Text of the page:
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Thursday
Nov152007

Dear Mr. President (and Congress): These Short-term Solutions to Congestion Gives Me Indigestion

As I am doing my afternoon browse of aviation news, I find myself struck by another press release issued by the White House Press Office entitled “Statement by the President on Aviation Congestion” click here. Certainly, some of the short-term actions being undertaken make sense and are being applauded by industry click here. But the final suggestion offered is as follows:

“Finally, the Department of Transportation and the FAA are working on innovative ways to reduce congestion in the long run. While short-term improvements in flight operation and passenger treatment can help, they do not cure the underlying problem: In certain parts of our country, the demand for air service exceeds the available supply. As a result, airlines are scheduling more arrivals and departures than airports can possibly handle. And passengers are paying the price in backups and delays.

The key to solving this problem is managing the demand for flights at overloaded airports -- and there are a variety of tools to do this in a fair and efficient way. For example, fees could be higher at peak hours and at crowded airports, or takeoff and landing rights could be auctioned to the highest-value flights. Market-based incentives like these would encourage airlines to spread out their flights more evenly during the day, to make better use of neighboring airports, and to move the maximum number of passengers as quickly and efficiently as possible.

This concept is called "congestion pricing." It has shown results in other areas of our economy -- in other words, other parts of our economy use congestion pricing. Some states offer discounts to drivers who use EZ-Pass, which reduces long waits at the toll plaza. Phone and electricity companies balance supply and demand by adjusting their rates during peak usage hours. Applying congestion pricing to the aviation industry has the potential to make today's system more predictable, more reliable, and more convenient for the travelers. Over the past seven weeks, federal officials have raised this idea with airlines and airport representatives in the New York area. I've asked Secretary Peters and Acting Administrator Sturgell to report back to me about those discussions next month”.

Whereas I will never suggest that I am an expert on the air traffic system, I do understand the economic drivers of cost to the airline industry. The “Fathers of Deregulation” envisioned the masses flying at significantly lower prices. This industry has evolved and adapted and delivered on the economic experiment undertaken in the late 1970’s. Consumers have benefited through significantly lower prices while shareholders, employees, and other vital stakeholders in the industry have suffered to varying degrees.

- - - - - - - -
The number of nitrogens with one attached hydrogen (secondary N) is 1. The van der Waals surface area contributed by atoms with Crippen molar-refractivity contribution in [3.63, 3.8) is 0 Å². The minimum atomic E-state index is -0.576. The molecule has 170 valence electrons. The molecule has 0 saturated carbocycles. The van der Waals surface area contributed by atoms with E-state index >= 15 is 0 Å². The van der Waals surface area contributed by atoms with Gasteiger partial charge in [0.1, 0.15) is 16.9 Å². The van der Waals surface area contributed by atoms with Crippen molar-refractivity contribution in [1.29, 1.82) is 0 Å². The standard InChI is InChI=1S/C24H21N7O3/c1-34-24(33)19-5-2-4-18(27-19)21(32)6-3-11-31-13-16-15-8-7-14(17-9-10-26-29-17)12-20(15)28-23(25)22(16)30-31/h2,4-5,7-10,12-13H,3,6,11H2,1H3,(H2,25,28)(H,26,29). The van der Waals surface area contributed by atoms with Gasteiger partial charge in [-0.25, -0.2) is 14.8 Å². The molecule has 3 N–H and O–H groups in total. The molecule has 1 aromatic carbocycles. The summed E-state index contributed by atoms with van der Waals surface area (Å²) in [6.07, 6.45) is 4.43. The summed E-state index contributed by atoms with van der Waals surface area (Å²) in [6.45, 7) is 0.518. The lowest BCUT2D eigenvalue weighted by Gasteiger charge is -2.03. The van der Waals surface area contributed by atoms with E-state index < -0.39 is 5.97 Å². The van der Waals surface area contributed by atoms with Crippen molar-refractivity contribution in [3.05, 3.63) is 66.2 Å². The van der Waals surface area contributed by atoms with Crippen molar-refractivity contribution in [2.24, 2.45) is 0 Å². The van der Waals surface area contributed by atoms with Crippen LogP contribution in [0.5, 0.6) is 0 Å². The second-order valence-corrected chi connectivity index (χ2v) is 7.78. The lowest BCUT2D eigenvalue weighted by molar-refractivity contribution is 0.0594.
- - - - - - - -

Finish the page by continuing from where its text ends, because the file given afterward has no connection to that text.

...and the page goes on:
Now, nearly 30 years later – because you did not keep your promise to provide an infrastructure that could accommodate the goals and objectives of government policy that was so important in 1978 – you are going to turn the tables on the consumer and make it more expensive for them and somehow - I am sure - will find a way to blame it on the industry that delivered consumer choice and lower prices. And while the consumer is certainly impacted by delays in the system, have you ever thought about the direct cost to the airline industry stemming from delays that are not of their own making?

Market-based incentives are not necessarily going to change the clock that dictates the demand by consumers for air travel at certain times of the day and I do not read that possibility in your release. Further, your inaction on this issue is yet another catalyst to consolidate an industry that destroys capital rather than creates it. But I am sure that when the industry is forced to discuss the very real need to consolidate, the costs imposed on it by government actions/inactions – both direct and indirect – will be forgotten by you and your friends on Capitol Hill.

And all of this discussion at a time when the US signs an open skies deal with the EU that offers promise to an industry struggling to find new (read profitable) flying opportunities. The industry has made it known that at $100 oil it will surely consider cutting capacity. When we cut capacity, the least profitable markets will suffer (read small community air service Congress and President Bush). When we cut capacity, labor is disenfranchised. We could go on.........

There is just not much adhesive left on this band aid.